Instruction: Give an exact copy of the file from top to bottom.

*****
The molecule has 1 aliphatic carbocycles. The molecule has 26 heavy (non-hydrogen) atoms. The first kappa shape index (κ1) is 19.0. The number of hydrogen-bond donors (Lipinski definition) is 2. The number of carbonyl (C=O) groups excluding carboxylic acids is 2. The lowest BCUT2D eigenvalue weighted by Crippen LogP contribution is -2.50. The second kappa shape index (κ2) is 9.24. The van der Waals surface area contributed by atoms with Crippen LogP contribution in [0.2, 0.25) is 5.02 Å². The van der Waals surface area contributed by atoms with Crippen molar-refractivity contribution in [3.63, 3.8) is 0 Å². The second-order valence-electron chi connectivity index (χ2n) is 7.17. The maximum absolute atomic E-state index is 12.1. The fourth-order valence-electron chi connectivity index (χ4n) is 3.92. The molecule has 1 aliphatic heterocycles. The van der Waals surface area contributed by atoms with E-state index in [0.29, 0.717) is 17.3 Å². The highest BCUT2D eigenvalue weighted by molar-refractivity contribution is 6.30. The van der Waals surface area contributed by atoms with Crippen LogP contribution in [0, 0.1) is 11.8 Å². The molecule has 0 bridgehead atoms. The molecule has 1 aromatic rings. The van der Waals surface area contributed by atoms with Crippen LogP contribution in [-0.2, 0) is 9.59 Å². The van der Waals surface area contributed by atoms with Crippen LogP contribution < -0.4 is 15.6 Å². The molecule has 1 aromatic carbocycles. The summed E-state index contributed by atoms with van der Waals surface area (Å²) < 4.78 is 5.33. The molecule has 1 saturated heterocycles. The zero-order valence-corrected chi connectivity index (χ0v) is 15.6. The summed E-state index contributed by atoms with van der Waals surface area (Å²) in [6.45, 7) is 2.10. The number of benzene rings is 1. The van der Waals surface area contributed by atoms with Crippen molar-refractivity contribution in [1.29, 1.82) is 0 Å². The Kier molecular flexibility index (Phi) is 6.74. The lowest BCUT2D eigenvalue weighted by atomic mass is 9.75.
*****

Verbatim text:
The molecule has 1 aliphatic carbocycles. The molecule has 26 heavy (non-hydrogen) atoms. The first kappa shape index (κ1) is 19.0. The number of hydrogen-bond donors (Lipinski definition) is 2. The number of carbonyl (C=O) groups excluding carboxylic acids is 2. The lowest BCUT2D eigenvalue weighted by Crippen LogP contribution is -2.50. The second kappa shape index (κ2) is 9.24. The van der Waals surface area contributed by atoms with Crippen LogP contribution in [0.2, 0.25) is 5.02 Å². The van der Waals surface area contributed by atoms with Crippen molar-refractivity contribution in [3.63, 3.8) is 0 Å². The second-order valence-electron chi connectivity index (χ2n) is 7.17. The maximum absolute atomic E-state index is 12.1. The fourth-order valence-electron chi connectivity index (χ4n) is 3.92. The molecule has 1 aliphatic heterocycles. The van der Waals surface area contributed by atoms with E-state index in [0.29, 0.717) is 17.3 Å². The highest BCUT2D eigenvalue weighted by molar-refractivity contribution is 6.30. The van der Waals surface area contributed by atoms with Crippen LogP contribution in [0, 0.1) is 11.8 Å². The molecule has 0 bridgehead atoms. The molecule has 1 aromatic rings. The van der Waals surface area contributed by atoms with Crippen LogP contribution in [-0.2, 0) is 9.59 Å². The van der Waals surface area contributed by atoms with Crippen LogP contribution < -0.4 is 15.6 Å². The molecule has 1 aromatic carbocycles. The summed E-state index contributed by atoms with van der Waals surface area (Å²) < 4.78 is 5.33. The molecule has 1 saturated heterocycles. The zero-order valence-corrected chi connectivity index (χ0v) is 15.6. The summed E-state index contributed by atoms with van der Waals surface area (Å²) in [6.45, 7) is 2.10. The number of benzene rings is 1. The van der Waals surface area contributed by atoms with Crippen molar-refractivity contribution in [1.29, 1.82) is 0 Å². The Kier molecular flexibility index (Phi) is 6.74. The lowest BCUT2D eigenvalue weighted by atomic mass is 9.75.